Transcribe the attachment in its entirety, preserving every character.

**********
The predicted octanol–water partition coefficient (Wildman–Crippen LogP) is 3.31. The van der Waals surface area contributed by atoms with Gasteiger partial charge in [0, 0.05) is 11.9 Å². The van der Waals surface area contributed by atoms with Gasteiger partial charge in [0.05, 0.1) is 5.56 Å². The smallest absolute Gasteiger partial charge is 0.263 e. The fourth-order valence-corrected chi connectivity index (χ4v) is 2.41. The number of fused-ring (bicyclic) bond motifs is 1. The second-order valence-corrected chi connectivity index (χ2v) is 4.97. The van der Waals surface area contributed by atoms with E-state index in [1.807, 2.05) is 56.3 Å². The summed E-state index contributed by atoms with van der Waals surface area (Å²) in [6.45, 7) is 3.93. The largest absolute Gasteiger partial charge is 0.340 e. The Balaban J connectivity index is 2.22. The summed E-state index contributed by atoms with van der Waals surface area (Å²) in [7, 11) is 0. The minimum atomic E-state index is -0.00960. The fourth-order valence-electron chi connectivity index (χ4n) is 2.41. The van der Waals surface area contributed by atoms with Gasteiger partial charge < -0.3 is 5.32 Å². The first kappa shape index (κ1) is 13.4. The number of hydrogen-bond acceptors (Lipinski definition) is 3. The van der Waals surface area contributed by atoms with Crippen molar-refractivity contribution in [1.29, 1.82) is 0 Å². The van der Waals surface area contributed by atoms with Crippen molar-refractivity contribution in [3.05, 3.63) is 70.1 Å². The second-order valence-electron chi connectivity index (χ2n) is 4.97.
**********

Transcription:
The predicted octanol–water partition coefficient (Wildman–Crippen LogP) is 3.31. The van der Waals surface area contributed by atoms with Gasteiger partial charge in [0, 0.05) is 11.9 Å². The van der Waals surface area contributed by atoms with Gasteiger partial charge in [0.05, 0.1) is 5.56 Å². The smallest absolute Gasteiger partial charge is 0.263 e. The fourth-order valence-corrected chi connectivity index (χ4v) is 2.41. The number of fused-ring (bicyclic) bond motifs is 1. The second-order valence-corrected chi connectivity index (χ2v) is 4.97. The van der Waals surface area contributed by atoms with E-state index in [1.807, 2.05) is 56.3 Å². The summed E-state index contributed by atoms with van der Waals surface area (Å²) in [6.45, 7) is 3.93. The largest absolute Gasteiger partial charge is 0.340 e. The Balaban J connectivity index is 2.22. The summed E-state index contributed by atoms with van der Waals surface area (Å²) in [7, 11) is 0. The minimum atomic E-state index is -0.00960. The fourth-order valence-electron chi connectivity index (χ4n) is 2.41. The van der Waals surface area contributed by atoms with Gasteiger partial charge < -0.3 is 5.32 Å². The first kappa shape index (κ1) is 13.4. The number of hydrogen-bond acceptors (Lipinski definition) is 3. The van der Waals surface area contributed by atoms with Crippen molar-refractivity contribution in [1.29, 1.82) is 0 Å². The van der Waals surface area contributed by atoms with Crippen molar-refractivity contribution in [3.05, 3.63) is 70.1 Å². The second-order valence-electron chi connectivity index (χ2n) is 4.97.